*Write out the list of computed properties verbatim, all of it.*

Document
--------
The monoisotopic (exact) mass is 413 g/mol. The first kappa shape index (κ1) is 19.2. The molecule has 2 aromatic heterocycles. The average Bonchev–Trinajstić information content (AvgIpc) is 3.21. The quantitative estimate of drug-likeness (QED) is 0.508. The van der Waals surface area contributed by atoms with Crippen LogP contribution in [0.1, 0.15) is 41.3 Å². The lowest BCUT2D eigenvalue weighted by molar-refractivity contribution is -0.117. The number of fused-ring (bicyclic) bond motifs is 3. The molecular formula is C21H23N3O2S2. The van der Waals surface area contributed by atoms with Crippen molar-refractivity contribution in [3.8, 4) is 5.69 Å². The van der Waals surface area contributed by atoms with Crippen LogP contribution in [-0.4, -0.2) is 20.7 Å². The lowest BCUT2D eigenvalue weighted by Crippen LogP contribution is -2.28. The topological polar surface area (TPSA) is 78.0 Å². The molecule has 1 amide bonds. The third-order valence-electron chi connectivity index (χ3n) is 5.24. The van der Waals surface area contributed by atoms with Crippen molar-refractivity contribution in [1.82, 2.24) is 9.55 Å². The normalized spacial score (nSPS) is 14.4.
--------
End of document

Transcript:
The monoisotopic (exact) mass is 413 g/mol. The first kappa shape index (κ1) is 19.2. The molecule has 2 aromatic heterocycles. The average Bonchev–Trinajstić information content (AvgIpc) is 3.21. The quantitative estimate of drug-likeness (QED) is 0.508. The van der Waals surface area contributed by atoms with Crippen LogP contribution in [0.1, 0.15) is 41.3 Å². The lowest BCUT2D eigenvalue weighted by molar-refractivity contribution is -0.117. The number of fused-ring (bicyclic) bond motifs is 3. The molecular formula is C21H23N3O2S2. The van der Waals surface area contributed by atoms with Crippen molar-refractivity contribution in [3.8, 4) is 5.69 Å². The van der Waals surface area contributed by atoms with Crippen LogP contribution in [-0.4, -0.2) is 20.7 Å². The lowest BCUT2D eigenvalue weighted by Crippen LogP contribution is -2.28. The topological polar surface area (TPSA) is 78.0 Å². The molecule has 1 amide bonds. The third-order valence-electron chi connectivity index (χ3n) is 5.24. The van der Waals surface area contributed by atoms with Crippen molar-refractivity contribution in [1.82, 2.24) is 9.55 Å². The normalized spacial score (nSPS) is 14.4.